In a comment on one of last week’s posts, a reader asked for a more detailed explanation of why I’m leaving United Airlines for American Airlines or Alaska Airlines. I’ll try to satisfy the request. Be aware that this post is a bit of a rant. A fair one, I think, but not everyone wants to read rants.
I want to start by saying that United is a great airline when things work. Their website is one of the best. It’s easy to search for award flights, find information, look at the upgrade standby list, and so on. I think the new mobile app is a step down from what United used to offer, but it still isn’t bad. The remodeled international fleet provides a pleasant travel experience. And I consistently receive excellent customer service from the email support team at 1K Voice.
But lots of airlines look good when things work. The point of loyalty, in my mind, is so that when the going gets tough and I need the airline to support me, I know they have my back. I don’t get that feeling from United Airlines. There are several cogent posts in this FlyerTalk thread about the general situation at United. I particularly like posts #9, 10, and 13, but PV_Premier’s comment sums it up:
It’s hard work to be a UA frequent flyer, you have to be on your game all the time watching out for yourself and you have to know how to use the rules to your advantage to feel like you’re getting the most from your $$.
And isn’t that what loyalty ought to be about, to make the customer feel like his or her dollars are welcome at the company? I admit that I am probably not United’s most profitable customer, yet I disagree that it should be my fault for booking what they choose to publish. I don’t book random trips just to earn miles whenever a mistake fare pops up. I book flights to places I already want to go, I’m usually flexible such that I can pay low fares, and I book enough of these that I earn elite status in the process.
My tickets are frequently for off-peak times and days when there is unsold inventory, so fares are naturally lower and upgrades easier to obtain. Scaring off people like me doesn’t really gain United anything. An empty seat is lost revenue, and rarely am I on a plane that is completely sold out.
Imposing a new requirement for Premier Qualifying Dollars implies that people like me who purchase excess capacity are no longer good enough for United. Yes, there ways around PQD, and even the benefits to a mere Premier Platinum member might be worth spending $25,000 per year on a co-branded credit card for such a waiver. But I struggle to get over the indignation I feel that United even bothers to track revenue outside its Global Services program. It’s incredibly unfriendly to customers, and I have boycotted companies for less.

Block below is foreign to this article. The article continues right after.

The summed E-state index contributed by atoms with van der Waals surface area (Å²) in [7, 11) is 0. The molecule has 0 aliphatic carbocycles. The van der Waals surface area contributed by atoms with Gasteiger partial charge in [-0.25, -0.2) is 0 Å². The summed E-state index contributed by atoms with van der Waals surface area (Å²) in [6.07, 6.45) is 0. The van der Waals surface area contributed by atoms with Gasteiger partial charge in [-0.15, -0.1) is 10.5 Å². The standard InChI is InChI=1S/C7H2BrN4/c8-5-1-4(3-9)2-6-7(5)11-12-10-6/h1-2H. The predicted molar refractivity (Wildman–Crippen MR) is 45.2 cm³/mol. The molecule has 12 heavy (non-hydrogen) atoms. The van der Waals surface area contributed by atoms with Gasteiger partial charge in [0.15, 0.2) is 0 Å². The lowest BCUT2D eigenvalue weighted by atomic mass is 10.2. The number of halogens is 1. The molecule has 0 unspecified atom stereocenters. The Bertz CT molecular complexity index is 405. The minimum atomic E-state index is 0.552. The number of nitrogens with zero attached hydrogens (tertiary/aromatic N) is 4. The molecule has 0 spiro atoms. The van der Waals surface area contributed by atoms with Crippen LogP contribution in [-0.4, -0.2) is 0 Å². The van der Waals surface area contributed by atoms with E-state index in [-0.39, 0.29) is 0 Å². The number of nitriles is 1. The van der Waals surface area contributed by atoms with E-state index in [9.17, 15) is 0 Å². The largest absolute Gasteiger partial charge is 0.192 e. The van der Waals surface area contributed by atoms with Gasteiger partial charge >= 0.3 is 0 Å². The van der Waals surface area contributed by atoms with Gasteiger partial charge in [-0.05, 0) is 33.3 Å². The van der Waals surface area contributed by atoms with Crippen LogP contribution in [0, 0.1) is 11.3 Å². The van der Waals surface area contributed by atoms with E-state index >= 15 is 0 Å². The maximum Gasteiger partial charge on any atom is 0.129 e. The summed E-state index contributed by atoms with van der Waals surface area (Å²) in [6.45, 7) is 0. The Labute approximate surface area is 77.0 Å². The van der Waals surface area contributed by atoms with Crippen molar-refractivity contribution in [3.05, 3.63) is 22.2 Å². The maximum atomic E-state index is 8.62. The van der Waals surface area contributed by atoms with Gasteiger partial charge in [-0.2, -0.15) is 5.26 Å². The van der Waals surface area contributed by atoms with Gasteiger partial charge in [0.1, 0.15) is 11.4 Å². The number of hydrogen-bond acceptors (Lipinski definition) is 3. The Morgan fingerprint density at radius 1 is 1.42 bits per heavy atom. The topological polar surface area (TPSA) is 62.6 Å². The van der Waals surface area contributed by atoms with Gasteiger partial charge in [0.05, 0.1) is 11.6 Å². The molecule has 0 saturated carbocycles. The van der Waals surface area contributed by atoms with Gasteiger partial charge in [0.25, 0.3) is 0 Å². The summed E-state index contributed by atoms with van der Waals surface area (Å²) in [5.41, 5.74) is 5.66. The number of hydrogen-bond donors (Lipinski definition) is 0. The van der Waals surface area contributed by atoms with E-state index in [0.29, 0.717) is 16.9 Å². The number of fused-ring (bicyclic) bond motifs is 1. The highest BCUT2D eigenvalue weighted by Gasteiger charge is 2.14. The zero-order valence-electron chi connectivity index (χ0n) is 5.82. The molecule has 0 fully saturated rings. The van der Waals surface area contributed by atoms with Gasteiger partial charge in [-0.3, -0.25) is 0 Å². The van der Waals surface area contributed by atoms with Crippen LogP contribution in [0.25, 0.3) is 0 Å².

I think this is enough to explain my position, but I will briefly discuss some key areas where United could improve if it wanted to keep my business.
Treat Frequent Flyers as if They’re Special
…because if you treat me like any other passenger, then I might as well be any other passenger and pick the cheapest/most convenient option.
The last time I asked a gate agent to protect me on a later flight when it looked like I would miss my connection I was told, “We don’t do that anymore.” I have never received any proactive compensation or reaccommodation for delays, malfunctions, and other general screw-ups.
TODs have cut the number of complimentary upgrades. Meal frequency, quantity, and quality have been cut. Flights have been cut such that I often find myself on regional jets up and down the West Coast. And I wish United would just offer its elite members a free drink in economy class rather than make me carry around stupid drink coupons. Such a simple gesture provides an opportunity to recognize a loyal customer. I can’t remember the last time I was personally thanked for flying United today.